The notion of lawmakers in Washington or Jefferson City “bringing home the bacon” has a quality both antiquated and enduring. In the nation’s capital, the longtime abuse of congressional earmarks led to their ban, making it more difficult for elected officials to supply constituents back home with funding for targeted projects. In Jefferson City, lean budgets have built-in limitations. Still, representative government relies on voices being heard in places where they matter. This area will have some advantages in the coming year.
North Missouri Congressman Sam Graves, representing St. Joseph and this region in the U.S. House since 2001, recently got picked by fellow Republicans to hold his party’s top position on the Transportation and Infrastructure Committee. It seems a good fit for the representative.
Graves has been a pilot since his teens, and he understands aviation from the runway level. He lives in a state with a large number of publicly maintained highways, ranking seventh nationally in state highway miles and fifth nationally in interstate miles. Missouri stands at the crossroads of the nation’s railway system, and Graves’ district remains bounded west and east by two of the country’s most significant waterways, the Missouri and Mississippi rivers.
While his focus will be on the broadest aspects of American transportation, including seeking out a revised manner of funding for roads, bridges and other infrastructure improvements, Graves has an understanding of Northwest Missouri issues, and that means something.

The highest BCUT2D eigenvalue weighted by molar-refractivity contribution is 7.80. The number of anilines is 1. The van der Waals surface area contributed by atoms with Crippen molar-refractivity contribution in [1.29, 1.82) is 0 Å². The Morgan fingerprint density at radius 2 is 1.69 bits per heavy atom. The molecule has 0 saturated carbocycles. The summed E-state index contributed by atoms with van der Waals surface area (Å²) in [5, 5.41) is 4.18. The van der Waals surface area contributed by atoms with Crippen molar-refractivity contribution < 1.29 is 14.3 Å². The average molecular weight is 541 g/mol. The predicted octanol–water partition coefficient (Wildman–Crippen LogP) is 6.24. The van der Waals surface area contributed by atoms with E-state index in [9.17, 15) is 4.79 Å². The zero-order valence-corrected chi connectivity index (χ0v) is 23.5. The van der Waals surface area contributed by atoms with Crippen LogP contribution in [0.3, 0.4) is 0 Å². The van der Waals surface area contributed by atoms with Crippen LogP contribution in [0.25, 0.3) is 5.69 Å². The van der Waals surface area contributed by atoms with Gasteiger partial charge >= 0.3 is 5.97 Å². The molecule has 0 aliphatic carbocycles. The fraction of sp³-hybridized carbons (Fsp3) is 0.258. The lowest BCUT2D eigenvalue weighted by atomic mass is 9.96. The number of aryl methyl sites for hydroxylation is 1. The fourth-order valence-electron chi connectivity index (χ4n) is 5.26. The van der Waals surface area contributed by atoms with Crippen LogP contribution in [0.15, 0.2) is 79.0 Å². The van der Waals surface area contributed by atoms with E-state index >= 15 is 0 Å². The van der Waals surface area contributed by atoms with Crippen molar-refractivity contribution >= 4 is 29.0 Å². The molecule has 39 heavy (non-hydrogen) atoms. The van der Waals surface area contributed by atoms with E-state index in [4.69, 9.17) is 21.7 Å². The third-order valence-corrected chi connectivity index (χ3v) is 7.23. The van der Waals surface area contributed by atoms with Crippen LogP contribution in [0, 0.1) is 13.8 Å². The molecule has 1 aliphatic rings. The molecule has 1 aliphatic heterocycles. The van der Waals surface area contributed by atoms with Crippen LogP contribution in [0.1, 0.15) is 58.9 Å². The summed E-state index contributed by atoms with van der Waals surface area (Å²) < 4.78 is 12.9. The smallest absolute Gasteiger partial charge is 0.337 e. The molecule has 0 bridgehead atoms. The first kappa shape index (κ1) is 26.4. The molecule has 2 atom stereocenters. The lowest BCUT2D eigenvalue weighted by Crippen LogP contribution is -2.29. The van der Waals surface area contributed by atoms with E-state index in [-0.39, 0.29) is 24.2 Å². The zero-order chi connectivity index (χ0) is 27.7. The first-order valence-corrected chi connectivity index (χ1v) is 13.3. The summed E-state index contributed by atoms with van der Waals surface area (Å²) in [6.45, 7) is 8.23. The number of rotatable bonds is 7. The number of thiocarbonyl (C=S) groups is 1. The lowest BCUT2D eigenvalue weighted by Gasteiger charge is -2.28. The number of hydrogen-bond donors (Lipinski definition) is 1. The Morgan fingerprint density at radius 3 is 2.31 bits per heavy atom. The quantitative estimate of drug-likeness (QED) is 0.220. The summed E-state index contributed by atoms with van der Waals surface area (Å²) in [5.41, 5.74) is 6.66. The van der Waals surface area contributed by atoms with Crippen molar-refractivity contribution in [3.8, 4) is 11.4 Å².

In the state capital, Sen. Dan Hegeman, whose district includes all or part of 15 counties in Northwest Missouri, has been picked to chair the Appropriations Committee for his chamber. The job comes with a lot of weight, Missouri elected leaders having a constitutional mandate to deliver a balanced budget, and the Andrew County resident must negotiate a lot of interests and collaborate with many colleagues to fulfill this duty. We think the right senator got picked for this job.
Even in a peripheral way, a high-ranking representative in Jefferson City has a working knowledge of St. Joseph. The new speaker of the Missouri House, Republican Rep. Elijah Haahr of Springfield, got a pair of bachelor’s degrees from Missouri Western State University, Class of 2005, and served as student body president at this local institution.
Again, the mere presence of people in powerful positions does not ensure great tidings for the our region. All projects should be evaluated on merit. But having a seat at the table matters. And it helps all Missourians, and all Americans, that capable people have risen through the ranks from this area to give voice to future decisions.